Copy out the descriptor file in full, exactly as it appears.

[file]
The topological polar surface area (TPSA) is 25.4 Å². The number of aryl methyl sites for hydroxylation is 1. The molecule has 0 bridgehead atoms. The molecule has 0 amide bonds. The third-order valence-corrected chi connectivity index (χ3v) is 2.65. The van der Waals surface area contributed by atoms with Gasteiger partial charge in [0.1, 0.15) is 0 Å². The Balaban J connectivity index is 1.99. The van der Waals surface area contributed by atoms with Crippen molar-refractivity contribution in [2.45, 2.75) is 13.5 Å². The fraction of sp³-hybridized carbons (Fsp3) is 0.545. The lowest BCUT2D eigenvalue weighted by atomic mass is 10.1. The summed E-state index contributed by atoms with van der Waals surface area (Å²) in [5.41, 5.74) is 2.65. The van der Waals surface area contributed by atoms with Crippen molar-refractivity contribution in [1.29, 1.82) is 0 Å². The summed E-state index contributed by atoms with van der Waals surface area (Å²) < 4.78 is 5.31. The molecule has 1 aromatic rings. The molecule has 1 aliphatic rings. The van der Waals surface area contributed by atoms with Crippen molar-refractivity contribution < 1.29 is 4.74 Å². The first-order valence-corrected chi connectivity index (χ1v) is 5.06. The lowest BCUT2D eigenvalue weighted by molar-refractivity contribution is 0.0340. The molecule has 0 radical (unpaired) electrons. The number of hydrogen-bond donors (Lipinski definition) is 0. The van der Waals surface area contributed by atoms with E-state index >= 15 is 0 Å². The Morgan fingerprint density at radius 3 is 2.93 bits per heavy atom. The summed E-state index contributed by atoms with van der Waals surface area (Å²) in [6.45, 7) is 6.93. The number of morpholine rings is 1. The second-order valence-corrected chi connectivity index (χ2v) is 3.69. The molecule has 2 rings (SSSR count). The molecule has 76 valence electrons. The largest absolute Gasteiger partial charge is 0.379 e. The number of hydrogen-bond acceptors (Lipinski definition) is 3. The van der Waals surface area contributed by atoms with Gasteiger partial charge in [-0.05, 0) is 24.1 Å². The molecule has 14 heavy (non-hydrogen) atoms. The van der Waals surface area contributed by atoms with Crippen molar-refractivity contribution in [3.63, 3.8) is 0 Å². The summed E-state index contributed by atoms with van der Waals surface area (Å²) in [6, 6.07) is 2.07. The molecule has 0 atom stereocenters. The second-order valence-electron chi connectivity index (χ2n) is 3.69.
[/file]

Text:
The topological polar surface area (TPSA) is 25.4 Å². The number of aryl methyl sites for hydroxylation is 1. The molecule has 0 bridgehead atoms. The molecule has 0 amide bonds. The third-order valence-corrected chi connectivity index (χ3v) is 2.65. The van der Waals surface area contributed by atoms with Gasteiger partial charge in [0.1, 0.15) is 0 Å². The Balaban J connectivity index is 1.99. The van der Waals surface area contributed by atoms with Crippen molar-refractivity contribution in [2.45, 2.75) is 13.5 Å². The fraction of sp³-hybridized carbons (Fsp3) is 0.545. The lowest BCUT2D eigenvalue weighted by atomic mass is 10.1. The summed E-state index contributed by atoms with van der Waals surface area (Å²) in [5.41, 5.74) is 2.65. The van der Waals surface area contributed by atoms with Crippen molar-refractivity contribution in [1.29, 1.82) is 0 Å². The summed E-state index contributed by atoms with van der Waals surface area (Å²) < 4.78 is 5.31. The molecule has 1 aromatic rings. The molecule has 1 aliphatic rings. The van der Waals surface area contributed by atoms with Crippen molar-refractivity contribution < 1.29 is 4.74 Å². The first-order valence-corrected chi connectivity index (χ1v) is 5.06. The lowest BCUT2D eigenvalue weighted by molar-refractivity contribution is 0.0340. The molecule has 0 radical (unpaired) electrons. The number of hydrogen-bond donors (Lipinski definition) is 0. The van der Waals surface area contributed by atoms with E-state index >= 15 is 0 Å². The Morgan fingerprint density at radius 3 is 2.93 bits per heavy atom. The summed E-state index contributed by atoms with van der Waals surface area (Å²) in [6.45, 7) is 6.93. The number of morpholine rings is 1. The second-order valence-corrected chi connectivity index (χ2v) is 3.69. The molecule has 2 rings (SSSR count). The molecule has 76 valence electrons. The largest absolute Gasteiger partial charge is 0.379 e. The number of hydrogen-bond acceptors (Lipinski definition) is 3. The van der Waals surface area contributed by atoms with Gasteiger partial charge in [-0.05, 0) is 24.1 Å². The molecule has 14 heavy (non-hydrogen) atoms. The van der Waals surface area contributed by atoms with Crippen molar-refractivity contribution in [3.63, 3.8) is 0 Å². The summed E-state index contributed by atoms with van der Waals surface area (Å²) in [6, 6.07) is 2.07. The molecule has 0 atom stereocenters. The second-order valence-electron chi connectivity index (χ2n) is 3.69.